The rarest diamonds on Earth were forged hundreds of miles below its surface, scientists announced on Thursday.
A team of geologists and gemologists from Australia and the U.S. analyzed 46 blue diamonds, including one from South Africa that sold for $25 million in 2016, to determine that the precious gems are formed at depths of 410 miles below the Earth’s surface. The findings were published in the journal Nature.
For perspective, the International Space Station orbits about 250 miles above the Earth and the deepest humans ever have drilled below the surface is about seven miles.
Blue diamonds comprise about 0.02 percent of mined diamonds, according to experts, but they include some of the world’s most exquisite jewels. Their origins long have been shrouded in mystery.
“We knew essentially absolutely nothing about where they grow,” geologist Evan Smith, a lead author of the report and a research scientist at the Gemological Institute of America in New York, told the Washington Post.
The color of these rare gems tipped off scientists to how they were formed. Their striking blue hue, which is partly dependent on the amount of the element of boron the gem captures, is helping scientists to unlock the mysteries deep in the planet's core.
“We always knew there was something special about these diamonds,” geologist Jeffrey Post, curator of the mineral collection at the Smithsonian's National Museum of Natural History, who was not involved with the Nature report, said in the newspaper. Post added that the authors make a “very compelling argument” that these diamonds formed at greater than typical depths.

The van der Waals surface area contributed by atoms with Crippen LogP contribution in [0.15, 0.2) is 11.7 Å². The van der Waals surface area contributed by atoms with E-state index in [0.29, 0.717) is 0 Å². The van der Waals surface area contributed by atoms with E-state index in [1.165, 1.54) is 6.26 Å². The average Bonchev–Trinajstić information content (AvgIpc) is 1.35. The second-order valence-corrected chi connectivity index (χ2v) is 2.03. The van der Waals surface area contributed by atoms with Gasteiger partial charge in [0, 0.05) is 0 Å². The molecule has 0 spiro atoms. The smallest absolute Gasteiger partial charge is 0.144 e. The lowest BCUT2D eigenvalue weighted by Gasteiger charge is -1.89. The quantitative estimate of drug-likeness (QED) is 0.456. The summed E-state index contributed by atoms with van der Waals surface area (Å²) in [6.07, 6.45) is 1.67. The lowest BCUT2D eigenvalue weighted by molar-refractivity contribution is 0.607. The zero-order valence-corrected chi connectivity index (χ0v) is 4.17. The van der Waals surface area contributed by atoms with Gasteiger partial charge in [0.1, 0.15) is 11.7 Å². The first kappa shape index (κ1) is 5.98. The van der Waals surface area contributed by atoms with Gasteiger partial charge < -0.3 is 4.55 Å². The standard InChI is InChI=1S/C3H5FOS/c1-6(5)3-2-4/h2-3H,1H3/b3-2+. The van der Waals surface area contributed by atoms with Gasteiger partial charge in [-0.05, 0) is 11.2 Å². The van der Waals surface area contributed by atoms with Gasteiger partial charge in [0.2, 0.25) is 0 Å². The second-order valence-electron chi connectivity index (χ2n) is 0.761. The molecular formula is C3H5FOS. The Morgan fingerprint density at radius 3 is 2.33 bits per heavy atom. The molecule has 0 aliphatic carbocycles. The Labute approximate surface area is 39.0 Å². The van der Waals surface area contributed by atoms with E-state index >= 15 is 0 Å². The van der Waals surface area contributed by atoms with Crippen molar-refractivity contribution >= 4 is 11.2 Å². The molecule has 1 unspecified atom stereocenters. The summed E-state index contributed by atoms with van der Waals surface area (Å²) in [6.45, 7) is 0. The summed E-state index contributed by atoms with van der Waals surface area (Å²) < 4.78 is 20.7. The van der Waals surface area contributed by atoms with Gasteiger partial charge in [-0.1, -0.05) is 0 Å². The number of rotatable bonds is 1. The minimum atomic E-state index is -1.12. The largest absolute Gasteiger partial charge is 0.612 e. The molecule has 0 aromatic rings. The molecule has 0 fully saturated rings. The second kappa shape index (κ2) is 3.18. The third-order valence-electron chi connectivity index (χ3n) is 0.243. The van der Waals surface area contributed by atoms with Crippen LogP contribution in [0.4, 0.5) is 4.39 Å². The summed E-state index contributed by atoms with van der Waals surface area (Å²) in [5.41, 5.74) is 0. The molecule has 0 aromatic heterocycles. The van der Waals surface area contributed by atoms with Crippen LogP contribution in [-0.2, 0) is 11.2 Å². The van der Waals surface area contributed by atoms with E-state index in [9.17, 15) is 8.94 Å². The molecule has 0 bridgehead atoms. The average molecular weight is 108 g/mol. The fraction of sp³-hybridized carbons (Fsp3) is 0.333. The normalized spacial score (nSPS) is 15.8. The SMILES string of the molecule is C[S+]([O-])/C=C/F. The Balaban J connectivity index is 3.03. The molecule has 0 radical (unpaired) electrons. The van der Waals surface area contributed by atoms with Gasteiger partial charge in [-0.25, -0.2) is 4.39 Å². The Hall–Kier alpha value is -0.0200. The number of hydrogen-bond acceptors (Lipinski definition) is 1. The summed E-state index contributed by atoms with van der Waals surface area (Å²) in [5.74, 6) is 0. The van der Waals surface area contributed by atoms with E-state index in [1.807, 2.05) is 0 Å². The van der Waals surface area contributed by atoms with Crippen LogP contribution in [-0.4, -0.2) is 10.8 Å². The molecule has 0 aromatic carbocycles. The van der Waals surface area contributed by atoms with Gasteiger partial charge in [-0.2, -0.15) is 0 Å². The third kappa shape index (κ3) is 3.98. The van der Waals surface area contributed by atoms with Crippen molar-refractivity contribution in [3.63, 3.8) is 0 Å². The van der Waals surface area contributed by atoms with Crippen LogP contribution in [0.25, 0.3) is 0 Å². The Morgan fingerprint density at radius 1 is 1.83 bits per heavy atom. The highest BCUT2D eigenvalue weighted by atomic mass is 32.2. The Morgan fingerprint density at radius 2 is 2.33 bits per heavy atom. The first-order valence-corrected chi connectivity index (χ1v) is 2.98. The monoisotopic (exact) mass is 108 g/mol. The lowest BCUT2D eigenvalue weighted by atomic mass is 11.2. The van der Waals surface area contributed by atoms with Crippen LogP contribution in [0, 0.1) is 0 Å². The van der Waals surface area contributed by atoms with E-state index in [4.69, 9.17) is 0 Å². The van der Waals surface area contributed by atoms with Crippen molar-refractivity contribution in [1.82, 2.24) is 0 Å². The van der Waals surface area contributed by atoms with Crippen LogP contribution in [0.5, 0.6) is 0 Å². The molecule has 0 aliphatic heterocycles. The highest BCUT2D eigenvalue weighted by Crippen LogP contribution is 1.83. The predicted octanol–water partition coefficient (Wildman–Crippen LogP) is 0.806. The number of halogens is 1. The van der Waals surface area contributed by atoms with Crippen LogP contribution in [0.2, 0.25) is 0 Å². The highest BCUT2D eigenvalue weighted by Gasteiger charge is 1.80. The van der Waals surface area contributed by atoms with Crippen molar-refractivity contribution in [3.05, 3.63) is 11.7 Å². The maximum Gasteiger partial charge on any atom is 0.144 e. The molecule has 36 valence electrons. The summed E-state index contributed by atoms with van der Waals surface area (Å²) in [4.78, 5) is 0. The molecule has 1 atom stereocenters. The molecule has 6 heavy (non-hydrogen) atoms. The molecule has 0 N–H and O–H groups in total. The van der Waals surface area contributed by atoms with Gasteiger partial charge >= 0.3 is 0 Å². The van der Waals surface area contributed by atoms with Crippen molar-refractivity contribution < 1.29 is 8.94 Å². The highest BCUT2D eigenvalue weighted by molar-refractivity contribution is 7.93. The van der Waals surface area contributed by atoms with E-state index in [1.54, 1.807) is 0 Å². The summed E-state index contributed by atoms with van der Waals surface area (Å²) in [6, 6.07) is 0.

The scientists concluded that the boron coloring the diamonds is the same as the boron found in the ocean's floor. However, that spurred more questions.
As the sea floor ages and becomes colder, it eventually becomes denser than the mantle beneath it and sinks. The boron, which is encased by protective rock, heads miles underground to the lower mantle.
That deep, hidden area of extreme heat and pressure is where rare blue diamonds are formed. And they still must make a journey of millions of years back toward the surface.
“It gives us a clue as to how the layers of the Earth are recycling,” Megan Duncan, an Earth scientist at the University of California, Davis, who was not involved in the research, told Scientific American.